The Parts We Don’t See

As it turns out, this very Amanita mushroom (about two weeks more mature this morning than it appears in this peak-of-life image) will be the subject of the children’s sermonette this morning because Ann last week said she’d do it. And this is how that works out, predictably delegated away. Nuff said.

I’ll talk briefly about simile and metaphor. These are some of the ways the Bible tells stories to help us understand. I’ll give a few examples.

Jesus said “I am the bread, the vine, the good shepherd.” Parables often used simile:  The kingdom of heaven is like treasure hidden in a field.

I’ll pull this specimen you see here out of the cooler and, as an aside, tell them that this is a relative of the largest oldest living thing on earth: the honeycap (Armillaria) discovered growing in Oregon that covers four square miles and may be more than 8000 years old.

Strange but True: The Largest Organism on Earth Is a Fungus – Scientific American

Then, getting around to the churchy part,  I’ll tell them I find stories–life lessons–often in the natural world.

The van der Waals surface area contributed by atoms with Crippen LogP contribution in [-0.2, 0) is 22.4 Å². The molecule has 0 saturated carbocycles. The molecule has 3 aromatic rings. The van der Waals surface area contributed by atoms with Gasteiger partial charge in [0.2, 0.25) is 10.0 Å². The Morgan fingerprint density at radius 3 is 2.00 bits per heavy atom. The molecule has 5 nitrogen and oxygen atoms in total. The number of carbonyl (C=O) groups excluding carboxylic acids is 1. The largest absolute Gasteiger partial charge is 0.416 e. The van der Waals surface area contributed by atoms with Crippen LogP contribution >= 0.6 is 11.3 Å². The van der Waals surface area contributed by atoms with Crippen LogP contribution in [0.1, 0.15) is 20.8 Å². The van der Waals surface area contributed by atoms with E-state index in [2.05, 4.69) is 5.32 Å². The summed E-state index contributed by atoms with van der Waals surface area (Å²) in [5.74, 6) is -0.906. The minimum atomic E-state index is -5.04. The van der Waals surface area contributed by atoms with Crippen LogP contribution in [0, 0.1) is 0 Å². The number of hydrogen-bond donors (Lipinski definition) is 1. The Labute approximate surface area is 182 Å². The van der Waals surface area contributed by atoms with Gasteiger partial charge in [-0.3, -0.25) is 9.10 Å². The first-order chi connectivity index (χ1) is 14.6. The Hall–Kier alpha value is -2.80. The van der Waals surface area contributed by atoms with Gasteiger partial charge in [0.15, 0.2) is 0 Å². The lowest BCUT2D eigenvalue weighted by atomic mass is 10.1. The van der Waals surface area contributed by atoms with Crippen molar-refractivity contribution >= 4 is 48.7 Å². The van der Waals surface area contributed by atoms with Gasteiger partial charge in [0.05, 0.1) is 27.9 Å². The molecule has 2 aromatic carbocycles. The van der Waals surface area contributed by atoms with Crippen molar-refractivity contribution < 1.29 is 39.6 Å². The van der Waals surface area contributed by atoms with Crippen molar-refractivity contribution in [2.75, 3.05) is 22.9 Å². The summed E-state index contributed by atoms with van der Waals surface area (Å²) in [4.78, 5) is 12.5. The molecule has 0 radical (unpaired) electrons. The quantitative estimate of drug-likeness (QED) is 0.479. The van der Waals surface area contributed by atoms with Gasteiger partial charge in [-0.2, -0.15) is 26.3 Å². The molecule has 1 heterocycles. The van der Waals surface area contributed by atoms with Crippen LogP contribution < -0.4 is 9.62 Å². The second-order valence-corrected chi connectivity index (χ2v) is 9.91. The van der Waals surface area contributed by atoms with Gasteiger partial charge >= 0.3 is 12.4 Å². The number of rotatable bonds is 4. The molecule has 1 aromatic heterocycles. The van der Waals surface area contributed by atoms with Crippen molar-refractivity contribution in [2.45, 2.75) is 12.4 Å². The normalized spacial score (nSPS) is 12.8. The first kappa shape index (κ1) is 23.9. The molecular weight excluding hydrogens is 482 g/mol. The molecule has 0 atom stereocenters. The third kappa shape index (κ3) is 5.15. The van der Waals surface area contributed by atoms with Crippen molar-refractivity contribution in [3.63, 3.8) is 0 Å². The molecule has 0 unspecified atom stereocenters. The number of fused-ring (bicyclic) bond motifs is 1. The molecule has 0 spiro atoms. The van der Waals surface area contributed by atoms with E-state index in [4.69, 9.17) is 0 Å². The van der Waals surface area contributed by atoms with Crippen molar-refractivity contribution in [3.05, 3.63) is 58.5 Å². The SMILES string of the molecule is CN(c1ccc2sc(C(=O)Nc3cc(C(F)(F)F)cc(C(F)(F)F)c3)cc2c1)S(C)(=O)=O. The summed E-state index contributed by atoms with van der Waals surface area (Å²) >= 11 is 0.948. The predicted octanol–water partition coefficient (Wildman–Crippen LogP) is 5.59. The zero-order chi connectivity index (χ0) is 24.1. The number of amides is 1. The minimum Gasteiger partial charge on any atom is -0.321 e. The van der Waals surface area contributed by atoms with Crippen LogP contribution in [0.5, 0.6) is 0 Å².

Most of this giant mushroom lives as fungal threads (mycelia) that are invisible under the surface of what we know and see. We only find the occasional mushroom part of the organism peeking up above the surface.

We see things happen in life that we give God credit for.  Those are the “mushrooms” we think of as blessings; as praise-worthy things. The rest of his work is underground–vast, invisible, ongoing.

So watch for the mushrooms, but think about what is happening all the time, day and night, under the surface from the very beginning of time.

And the next time she picks up the children’s sermon book, it belongs to her. No waffling. No sympathy. No turning the other cheek. Tough love, dear. Go and delegate no more.

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Fred First holds masters degrees in Vertebrate Zoology and physical therapy, and has been a biology teacher and physical therapist by profession. He moved to southwest Virginia in 1975 and to Floyd County in 1997. He maintains a daily photo-blog, broadcasts essays on the Roanoke NPR station, and contributes regular columns for the Floyd Press and Roanoke's Star Sentinel. His two non-fiction books, Slow Road Home and his recent What We Hold in Our Hands, celebrate the riches that we possess in our families and communities, our natural bounty, social capital and Appalachian cultures old and new. He has served on the Jacksonville Center Board of Directors and is newly active in the Sustain Floyd organization. He lives in northeastern Floyd County on the headwaters of the Roanoke River.

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